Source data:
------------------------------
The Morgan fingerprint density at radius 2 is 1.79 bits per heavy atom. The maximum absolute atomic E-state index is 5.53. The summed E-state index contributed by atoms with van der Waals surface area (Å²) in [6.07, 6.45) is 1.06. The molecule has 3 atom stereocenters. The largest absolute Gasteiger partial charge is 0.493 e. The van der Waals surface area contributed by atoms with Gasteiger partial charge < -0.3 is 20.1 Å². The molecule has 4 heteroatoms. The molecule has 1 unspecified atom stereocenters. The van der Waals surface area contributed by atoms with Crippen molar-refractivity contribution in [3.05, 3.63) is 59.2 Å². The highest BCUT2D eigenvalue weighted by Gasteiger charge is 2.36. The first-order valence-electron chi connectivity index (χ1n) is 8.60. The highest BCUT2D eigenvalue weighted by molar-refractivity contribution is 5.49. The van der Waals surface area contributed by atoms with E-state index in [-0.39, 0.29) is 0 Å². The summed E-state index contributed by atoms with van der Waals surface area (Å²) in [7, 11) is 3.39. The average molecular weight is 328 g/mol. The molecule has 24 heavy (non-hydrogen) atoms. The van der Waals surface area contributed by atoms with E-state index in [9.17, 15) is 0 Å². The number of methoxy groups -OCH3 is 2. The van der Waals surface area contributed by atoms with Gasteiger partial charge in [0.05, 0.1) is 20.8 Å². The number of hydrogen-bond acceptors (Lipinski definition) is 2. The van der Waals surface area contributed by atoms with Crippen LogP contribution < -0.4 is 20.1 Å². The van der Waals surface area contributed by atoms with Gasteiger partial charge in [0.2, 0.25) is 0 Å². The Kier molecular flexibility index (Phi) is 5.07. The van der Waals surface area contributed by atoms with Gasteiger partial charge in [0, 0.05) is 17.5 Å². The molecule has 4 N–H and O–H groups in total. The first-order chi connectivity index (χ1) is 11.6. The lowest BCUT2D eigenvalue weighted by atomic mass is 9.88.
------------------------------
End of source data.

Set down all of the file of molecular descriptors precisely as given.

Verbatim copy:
The Morgan fingerprint density at radius 2 is 1.79 bits per heavy atom. The maximum absolute atomic E-state index is 5.53. The summed E-state index contributed by atoms with van der Waals surface area (Å²) in [6.07, 6.45) is 1.06. The molecule has 3 atom stereocenters. The largest absolute Gasteiger partial charge is 0.493 e. The van der Waals surface area contributed by atoms with Gasteiger partial charge < -0.3 is 20.1 Å². The molecule has 4 heteroatoms. The molecule has 1 unspecified atom stereocenters. The van der Waals surface area contributed by atoms with Crippen molar-refractivity contribution in [3.05, 3.63) is 59.2 Å². The highest BCUT2D eigenvalue weighted by Gasteiger charge is 2.36. The first-order valence-electron chi connectivity index (χ1n) is 8.60. The highest BCUT2D eigenvalue weighted by molar-refractivity contribution is 5.49. The van der Waals surface area contributed by atoms with E-state index in [-0.39, 0.29) is 0 Å². The summed E-state index contributed by atoms with van der Waals surface area (Å²) in [7, 11) is 3.39. The average molecular weight is 328 g/mol. The molecule has 24 heavy (non-hydrogen) atoms. The van der Waals surface area contributed by atoms with E-state index in [9.17, 15) is 0 Å². The number of methoxy groups -OCH3 is 2. The van der Waals surface area contributed by atoms with Gasteiger partial charge in [0.05, 0.1) is 20.8 Å². The number of hydrogen-bond acceptors (Lipinski definition) is 2. The van der Waals surface area contributed by atoms with Crippen LogP contribution < -0.4 is 20.1 Å². The van der Waals surface area contributed by atoms with Gasteiger partial charge in [0.2, 0.25) is 0 Å². The Kier molecular flexibility index (Phi) is 5.07. The van der Waals surface area contributed by atoms with Gasteiger partial charge in [0, 0.05) is 17.5 Å². The molecule has 4 N–H and O–H groups in total. The first-order chi connectivity index (χ1) is 11.6. The lowest BCUT2D eigenvalue weighted by atomic mass is 9.88.